Beginner Running Tips to Help You Kick Off a Consistent Schedule

Coaches, pro runners, and shoe specialists offer their best advice to make the most of your training


If you’re convinced of all the benefits you’ll gain from running, but aren’t sure how to get started or even what you need to know before you head out the door, we got you. We chatted with coaches, pro runners, and shoe specialists for their best beginner running tips. Before you sign up for a 5K or even buy a new pair of running shoes, follow this advice for starting out on the right foot — and make running a lifelong habit.

When you’re first starting out, pace should be the least of your worries. Just lace up your shoes, hit the road, and try to hold a pace you can maintain for your entire run.

“Focus on one kilometre at a time,” says former pro triathlete and Ironman Champion, Linsey Corbin. “You never know what is going to happen up the road. Running one kilometre at a time — and not focusing on the whole picture — helps you stay focused on the process versus the outcome.”

If you find yourself too focused on how fast you’re running, professional ultrarunner Katie Asmuth recommends going out for a trail run. The hills, roots, and rocks will help you “forget your pace and your worries, and enjoy the scenery around you,” she says.

2. Quit the Comparison
According to Corbin, “comparison is the thief of joy.” When you’re worried about what the runners around you are doing, you lose focus on your own personal journey.

“The best results come when you focus on yourself. Looking around at what everyone else is doing is almost guaranteed that you will never be satisfied,” says Corbin.

Danny Mackey, coach of the Brooks Beasts professional track club, echoes Corbin’s sentiments: “Be mindful that everyone progresses and improves at different rates. Some days, you have to balance what’s best for you. That might mean running slower or quicker compared to another person. Running is a lifelong sport, so compare against yourself first.”

3. Get Comfortable With the Uncomfortable
Like it or not, running is hard. You’re putting your entire body to work, from your arms to your feet. Once you understand that, it’s easier to push yourself to the limit.

That doesn’t mean you should always feel uncomfortable. Easy runs, for example, are meant to feel easy. But when you’re out for a harder run or running your first race, you have to be okay with the challenge.

“How you feel while running isn’t always predictable, so dial in what you can control,” says Asmuth. The goal is to be uncomfortable, but in command of your body.

In order to run happy, healthy, and consistently, you should have a good pair (or two) of running shoes. Everyone’s stride is different, which makes picking the right shoe a personalised experience.

Your local speciality running store is the best place to go for a fitting. The staff members are specifically trained to properly size your feet, determine whether you overpronate, and inform you on the different brands and styles out there.

Michael Zabrodski, vice president of operations at Philadelphia Runner, warns new runners not to be swayed by fashion: “Making sure it is the right shoe for your specific needs is paramount. If the shoe doesn’t perform for you, then it doesn’t really matter what it looks like.”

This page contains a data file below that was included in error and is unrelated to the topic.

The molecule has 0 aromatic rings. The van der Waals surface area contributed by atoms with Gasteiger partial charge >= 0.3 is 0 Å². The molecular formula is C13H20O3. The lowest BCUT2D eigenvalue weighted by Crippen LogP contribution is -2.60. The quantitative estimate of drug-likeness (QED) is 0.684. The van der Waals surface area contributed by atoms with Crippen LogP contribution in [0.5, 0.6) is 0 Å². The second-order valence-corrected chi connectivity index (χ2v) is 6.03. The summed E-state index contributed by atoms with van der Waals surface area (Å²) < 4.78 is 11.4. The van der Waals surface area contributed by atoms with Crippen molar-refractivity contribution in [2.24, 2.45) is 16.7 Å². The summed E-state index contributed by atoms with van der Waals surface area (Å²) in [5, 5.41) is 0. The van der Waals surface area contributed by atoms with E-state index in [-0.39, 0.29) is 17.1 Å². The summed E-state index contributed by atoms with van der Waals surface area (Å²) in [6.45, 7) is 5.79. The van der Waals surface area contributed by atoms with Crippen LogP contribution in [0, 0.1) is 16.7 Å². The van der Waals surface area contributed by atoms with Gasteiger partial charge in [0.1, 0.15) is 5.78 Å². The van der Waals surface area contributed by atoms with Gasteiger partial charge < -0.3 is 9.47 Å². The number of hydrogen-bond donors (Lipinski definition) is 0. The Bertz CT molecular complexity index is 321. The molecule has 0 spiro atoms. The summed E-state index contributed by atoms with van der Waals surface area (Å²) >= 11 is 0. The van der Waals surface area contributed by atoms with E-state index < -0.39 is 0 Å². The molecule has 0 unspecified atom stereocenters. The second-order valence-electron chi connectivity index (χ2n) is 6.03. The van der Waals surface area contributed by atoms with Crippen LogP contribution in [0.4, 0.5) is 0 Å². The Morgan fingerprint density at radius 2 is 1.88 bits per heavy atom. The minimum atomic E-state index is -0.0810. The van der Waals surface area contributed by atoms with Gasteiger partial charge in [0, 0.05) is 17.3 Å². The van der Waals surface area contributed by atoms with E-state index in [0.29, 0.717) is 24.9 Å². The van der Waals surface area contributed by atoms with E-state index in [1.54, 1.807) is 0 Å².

5. Listen to Your Body
Running coach Yusuf Jeffers believes that “there isn’t an athlete out there who hasn’t experienced some form of injury at one point or another while practising their sport.”

Therefore, it’s important to know when your body is at it’s limit. When feeling unnatural aches or pains on a run, it’s better to stop early and try again tomorrow than to force through.

“Running is a highly repetitive motion sport, it leaves one particularly vulnerable to overuse and overtraining injuries,” says Jeffers. So when you feel like you might be overdoing it, refer to the next tip.

6. Cross Train and Take Rest Days
Professional 1500-meter runner David Ribich of the Nike Union Athletics Club compares runners to batteries: “At full charge we have maximum capabilities, ready for any demand that comes our way. If we work hard and get our bodies’ battery life down before we recharge, we either overtrain, get injured, or feel bad.”

However, it doesn’t always make sense to take a complete rest day. Sometimes it’s just helpful to shake things up and cross-train  —whether on a bike or in the pool or gym.

“Movement is medicine,” says 25K American record holder Parker Stinson. “Your body and mind will appreciate you taking the day off from running, but still finding a way to get some blood flow into those sore muscles.”

7. Be Patient and Consistent
Running is a sport that requires diligence and dedication over time to see continued success. However, you have to be patient when building up your mileage. There’s no shortcut — jumping right to high mileage can lead to injury.

James Randon, professional 1500-metre runner, suggests that when you first start running, focus on the number of days you run a week rather than the length of each run. Once you get up to five or six days a week, you can gradually increase your mileage.

Once you get to a consistent mileage, Randon recommends tracking your training using an app like Strava. “You will find patterns that may have led to a recent flair-up or injury,” says Randon. “Using this data, you can quickly isolate what causes hiccups in training or maybe preventing further mileage increases.”

8. Find Strength in Numbers
Running is often seen as an individual sport. Sometimes, it can even feel lonely. That’s why Elliott Heath, coach of the Bowerman Track Club Elite, recommends running with a group.

“The runs will go by faster, you and your running partners will hold each other accountable to a regular routine, and you will all improve together,” he says.

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